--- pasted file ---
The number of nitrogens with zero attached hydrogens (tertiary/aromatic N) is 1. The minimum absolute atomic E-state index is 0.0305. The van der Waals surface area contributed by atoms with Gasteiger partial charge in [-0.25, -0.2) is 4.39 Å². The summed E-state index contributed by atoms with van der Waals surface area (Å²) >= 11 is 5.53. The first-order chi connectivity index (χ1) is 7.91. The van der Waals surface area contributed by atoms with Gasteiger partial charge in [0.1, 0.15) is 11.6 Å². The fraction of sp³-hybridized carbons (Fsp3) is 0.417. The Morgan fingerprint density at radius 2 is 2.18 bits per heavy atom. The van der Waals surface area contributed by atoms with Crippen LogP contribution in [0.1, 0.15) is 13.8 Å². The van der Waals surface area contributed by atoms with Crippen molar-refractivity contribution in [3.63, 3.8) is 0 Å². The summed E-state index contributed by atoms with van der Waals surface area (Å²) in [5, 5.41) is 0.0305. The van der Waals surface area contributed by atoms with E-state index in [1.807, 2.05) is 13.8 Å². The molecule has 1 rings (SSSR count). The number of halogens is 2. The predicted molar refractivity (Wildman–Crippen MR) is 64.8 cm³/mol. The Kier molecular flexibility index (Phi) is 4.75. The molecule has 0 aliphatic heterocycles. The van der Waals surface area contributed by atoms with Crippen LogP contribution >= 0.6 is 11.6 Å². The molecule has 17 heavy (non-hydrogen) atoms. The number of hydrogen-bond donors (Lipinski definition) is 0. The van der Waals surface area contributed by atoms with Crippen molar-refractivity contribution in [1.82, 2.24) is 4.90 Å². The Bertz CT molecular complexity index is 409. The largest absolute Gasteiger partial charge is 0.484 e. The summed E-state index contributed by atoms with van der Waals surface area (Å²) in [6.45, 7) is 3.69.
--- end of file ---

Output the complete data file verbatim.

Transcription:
The number of nitrogens with zero attached hydrogens (tertiary/aromatic N) is 1. The minimum absolute atomic E-state index is 0.0305. The van der Waals surface area contributed by atoms with Gasteiger partial charge in [-0.25, -0.2) is 4.39 Å². The summed E-state index contributed by atoms with van der Waals surface area (Å²) >= 11 is 5.53. The first-order chi connectivity index (χ1) is 7.91. The van der Waals surface area contributed by atoms with Gasteiger partial charge in [0.1, 0.15) is 11.6 Å². The fraction of sp³-hybridized carbons (Fsp3) is 0.417. The Morgan fingerprint density at radius 2 is 2.18 bits per heavy atom. The van der Waals surface area contributed by atoms with Crippen LogP contribution in [0.1, 0.15) is 13.8 Å². The van der Waals surface area contributed by atoms with Crippen molar-refractivity contribution in [3.63, 3.8) is 0 Å². The summed E-state index contributed by atoms with van der Waals surface area (Å²) in [5, 5.41) is 0.0305. The van der Waals surface area contributed by atoms with E-state index in [1.807, 2.05) is 13.8 Å². The molecule has 1 rings (SSSR count). The number of halogens is 2. The predicted molar refractivity (Wildman–Crippen MR) is 64.8 cm³/mol. The Kier molecular flexibility index (Phi) is 4.75. The molecule has 0 aliphatic heterocycles. The van der Waals surface area contributed by atoms with Crippen LogP contribution >= 0.6 is 11.6 Å². The molecule has 17 heavy (non-hydrogen) atoms. The number of hydrogen-bond donors (Lipinski definition) is 0. The van der Waals surface area contributed by atoms with Crippen molar-refractivity contribution in [1.82, 2.24) is 4.90 Å². The Bertz CT molecular complexity index is 409. The largest absolute Gasteiger partial charge is 0.484 e. The summed E-state index contributed by atoms with van der Waals surface area (Å²) in [6.45, 7) is 3.69.